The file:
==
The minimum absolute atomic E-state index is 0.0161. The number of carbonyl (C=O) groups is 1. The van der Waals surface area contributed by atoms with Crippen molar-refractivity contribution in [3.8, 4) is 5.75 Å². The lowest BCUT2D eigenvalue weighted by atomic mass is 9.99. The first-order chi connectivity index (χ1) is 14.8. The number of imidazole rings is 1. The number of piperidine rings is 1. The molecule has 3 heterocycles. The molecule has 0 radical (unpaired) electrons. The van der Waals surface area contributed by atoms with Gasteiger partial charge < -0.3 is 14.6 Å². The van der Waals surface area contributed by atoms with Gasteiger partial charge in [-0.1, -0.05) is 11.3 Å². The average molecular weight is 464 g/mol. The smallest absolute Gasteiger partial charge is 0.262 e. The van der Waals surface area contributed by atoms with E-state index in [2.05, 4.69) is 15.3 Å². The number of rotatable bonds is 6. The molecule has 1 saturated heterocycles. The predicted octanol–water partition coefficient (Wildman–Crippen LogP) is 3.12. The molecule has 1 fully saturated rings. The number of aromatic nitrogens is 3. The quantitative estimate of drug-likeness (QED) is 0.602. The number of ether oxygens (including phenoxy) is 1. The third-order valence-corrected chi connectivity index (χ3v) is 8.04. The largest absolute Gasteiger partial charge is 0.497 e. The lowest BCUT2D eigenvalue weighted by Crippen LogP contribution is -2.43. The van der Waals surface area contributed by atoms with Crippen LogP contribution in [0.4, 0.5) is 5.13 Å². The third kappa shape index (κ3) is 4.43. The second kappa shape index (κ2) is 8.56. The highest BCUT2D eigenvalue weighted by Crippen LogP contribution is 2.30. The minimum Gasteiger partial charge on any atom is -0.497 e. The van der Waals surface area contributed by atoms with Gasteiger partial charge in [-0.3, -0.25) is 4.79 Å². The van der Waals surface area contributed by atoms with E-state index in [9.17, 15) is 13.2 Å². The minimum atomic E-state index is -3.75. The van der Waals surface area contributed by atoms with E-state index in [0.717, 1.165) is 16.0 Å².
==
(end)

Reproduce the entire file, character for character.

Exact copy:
The minimum absolute atomic E-state index is 0.0161. The number of carbonyl (C=O) groups is 1. The van der Waals surface area contributed by atoms with Crippen molar-refractivity contribution in [3.8, 4) is 5.75 Å². The lowest BCUT2D eigenvalue weighted by atomic mass is 9.99. The first-order chi connectivity index (χ1) is 14.8. The number of imidazole rings is 1. The number of piperidine rings is 1. The molecule has 3 heterocycles. The molecule has 0 radical (unpaired) electrons. The van der Waals surface area contributed by atoms with Gasteiger partial charge < -0.3 is 14.6 Å². The van der Waals surface area contributed by atoms with Gasteiger partial charge in [-0.1, -0.05) is 11.3 Å². The average molecular weight is 464 g/mol. The smallest absolute Gasteiger partial charge is 0.262 e. The van der Waals surface area contributed by atoms with E-state index in [2.05, 4.69) is 15.3 Å². The number of rotatable bonds is 6. The molecule has 1 saturated heterocycles. The predicted octanol–water partition coefficient (Wildman–Crippen LogP) is 3.12. The molecule has 1 fully saturated rings. The number of aromatic nitrogens is 3. The quantitative estimate of drug-likeness (QED) is 0.602. The number of ether oxygens (including phenoxy) is 1. The third-order valence-corrected chi connectivity index (χ3v) is 8.04. The largest absolute Gasteiger partial charge is 0.497 e. The lowest BCUT2D eigenvalue weighted by Crippen LogP contribution is -2.43. The van der Waals surface area contributed by atoms with Crippen LogP contribution in [0.4, 0.5) is 5.13 Å². The third kappa shape index (κ3) is 4.43. The second kappa shape index (κ2) is 8.56. The highest BCUT2D eigenvalue weighted by Crippen LogP contribution is 2.30. The minimum Gasteiger partial charge on any atom is -0.497 e. The van der Waals surface area contributed by atoms with Gasteiger partial charge in [-0.3, -0.25) is 4.79 Å². The van der Waals surface area contributed by atoms with E-state index in [9.17, 15) is 13.2 Å². The minimum atomic E-state index is -3.75. The van der Waals surface area contributed by atoms with E-state index in [0.717, 1.165) is 16.0 Å².